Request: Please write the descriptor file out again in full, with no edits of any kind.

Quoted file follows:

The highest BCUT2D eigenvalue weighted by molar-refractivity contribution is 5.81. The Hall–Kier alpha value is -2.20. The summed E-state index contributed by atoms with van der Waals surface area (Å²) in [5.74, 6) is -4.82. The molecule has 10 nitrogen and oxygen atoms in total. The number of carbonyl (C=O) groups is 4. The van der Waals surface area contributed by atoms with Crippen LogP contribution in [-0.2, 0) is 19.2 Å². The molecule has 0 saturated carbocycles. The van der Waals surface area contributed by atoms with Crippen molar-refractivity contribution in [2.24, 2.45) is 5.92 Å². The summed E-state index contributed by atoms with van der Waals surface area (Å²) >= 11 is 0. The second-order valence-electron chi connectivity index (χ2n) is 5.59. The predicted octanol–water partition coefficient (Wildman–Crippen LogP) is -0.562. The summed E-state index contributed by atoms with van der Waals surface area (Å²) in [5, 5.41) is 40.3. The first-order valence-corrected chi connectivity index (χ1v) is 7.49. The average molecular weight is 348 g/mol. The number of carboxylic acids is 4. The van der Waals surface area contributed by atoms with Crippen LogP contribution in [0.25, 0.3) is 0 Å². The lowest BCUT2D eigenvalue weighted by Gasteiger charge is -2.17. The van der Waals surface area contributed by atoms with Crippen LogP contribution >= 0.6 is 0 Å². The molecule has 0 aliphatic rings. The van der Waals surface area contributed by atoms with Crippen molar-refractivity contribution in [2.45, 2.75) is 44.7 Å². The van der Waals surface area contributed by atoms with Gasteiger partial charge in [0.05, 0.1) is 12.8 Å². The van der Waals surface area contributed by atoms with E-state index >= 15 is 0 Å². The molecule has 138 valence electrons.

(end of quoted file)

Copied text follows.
The highest BCUT2D eigenvalue weighted by molar-refractivity contribution is 5.81. The Hall–Kier alpha value is -2.20. The summed E-state index contributed by atoms with van der Waals surface area (Å²) in [5.74, 6) is -4.82. The molecule has 10 nitrogen and oxygen atoms in total. The number of carbonyl (C=O) groups is 4. The van der Waals surface area contributed by atoms with Crippen LogP contribution in [-0.2, 0) is 19.2 Å². The molecule has 0 saturated carbocycles. The van der Waals surface area contributed by atoms with Crippen molar-refractivity contribution in [2.24, 2.45) is 5.92 Å². The summed E-state index contributed by atoms with van der Waals surface area (Å²) >= 11 is 0. The second-order valence-electron chi connectivity index (χ2n) is 5.59. The predicted octanol–water partition coefficient (Wildman–Crippen LogP) is -0.562. The summed E-state index contributed by atoms with van der Waals surface area (Å²) in [5, 5.41) is 40.3. The first-order valence-corrected chi connectivity index (χ1v) is 7.49. The average molecular weight is 348 g/mol. The number of carboxylic acids is 4. The van der Waals surface area contributed by atoms with Crippen LogP contribution in [0.25, 0.3) is 0 Å². The lowest BCUT2D eigenvalue weighted by Gasteiger charge is -2.17. The van der Waals surface area contributed by atoms with Crippen LogP contribution >= 0.6 is 0 Å². The molecule has 0 aliphatic rings. The van der Waals surface area contributed by atoms with Crippen molar-refractivity contribution in [2.45, 2.75) is 44.7 Å². The van der Waals surface area contributed by atoms with Gasteiger partial charge in [0.05, 0.1) is 12.8 Å². The van der Waals surface area contributed by atoms with E-state index >= 15 is 0 Å². The molecule has 138 valence electrons.